Meanwhile, Olson had filed a Petition to Annul the Texas judgment in the trial court on November 8, 2013,3 on the basis that it was obtained by fraud and ill practices and in a court that had no personal jurisdiction over her. She asserted therein that she neither did business, owned property, paid taxes in Texas, nor had she taken any personal actions there so as to subject her to the personal jurisdiction of that state. While Olson acknowledged therein that the August 13 order making the Texas judgment executory in Louisiana had been annulled, she sought to have the underlying Texas judgment annulled to prevent BSX from ever being able to make it executory in this state. In an Amended Petition to Annul Judgment, Olson sought a judgment annulling the Texas judgment and declaring it to have "no force and effect, and denying full faith and credit to the Texas judgment."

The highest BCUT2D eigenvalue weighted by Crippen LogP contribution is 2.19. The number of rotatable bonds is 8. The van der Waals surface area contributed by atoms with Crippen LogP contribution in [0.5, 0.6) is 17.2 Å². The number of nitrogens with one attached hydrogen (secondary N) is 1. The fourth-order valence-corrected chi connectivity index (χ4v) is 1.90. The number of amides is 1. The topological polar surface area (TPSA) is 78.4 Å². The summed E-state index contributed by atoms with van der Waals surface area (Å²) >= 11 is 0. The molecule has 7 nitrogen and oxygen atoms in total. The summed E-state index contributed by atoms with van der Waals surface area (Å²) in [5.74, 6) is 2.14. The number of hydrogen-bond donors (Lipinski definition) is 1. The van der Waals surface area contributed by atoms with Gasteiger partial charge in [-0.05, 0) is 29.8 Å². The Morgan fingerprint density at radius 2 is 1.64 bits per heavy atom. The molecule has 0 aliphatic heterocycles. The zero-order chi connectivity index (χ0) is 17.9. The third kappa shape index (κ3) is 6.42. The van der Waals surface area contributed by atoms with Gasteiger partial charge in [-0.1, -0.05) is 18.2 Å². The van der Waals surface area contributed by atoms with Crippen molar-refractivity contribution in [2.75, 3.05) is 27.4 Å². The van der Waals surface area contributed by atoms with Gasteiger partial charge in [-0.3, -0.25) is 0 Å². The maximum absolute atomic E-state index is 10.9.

In early April 2014, BSX filed a second Ex Parte Petition seeking to have the Texas judgment made executory in Louisiana. Pursuant to an order dated April 3, 2014, the trial court again made the Texas judgment executory in Louisiana. Olson filed a motion for new trial and for a stay of the proceedings on April 21, 2014, on the basis that BSX was still not authorized to do business in this state.

Olson filed a second motion for new trial and for a stay of the proceedings in July 2014 on the basis that BSX was still not authorized to do business in this state. In an answer to Olson's petition to annul the Texas judgment, BSX asserted that it was not required to qualify to do business in Louisiana in order to make the Texas judgment executory in this state. Olson also filed a motion to stay enforcement of the Texas judgment that BSX was again seeking to make executory in Louisiana.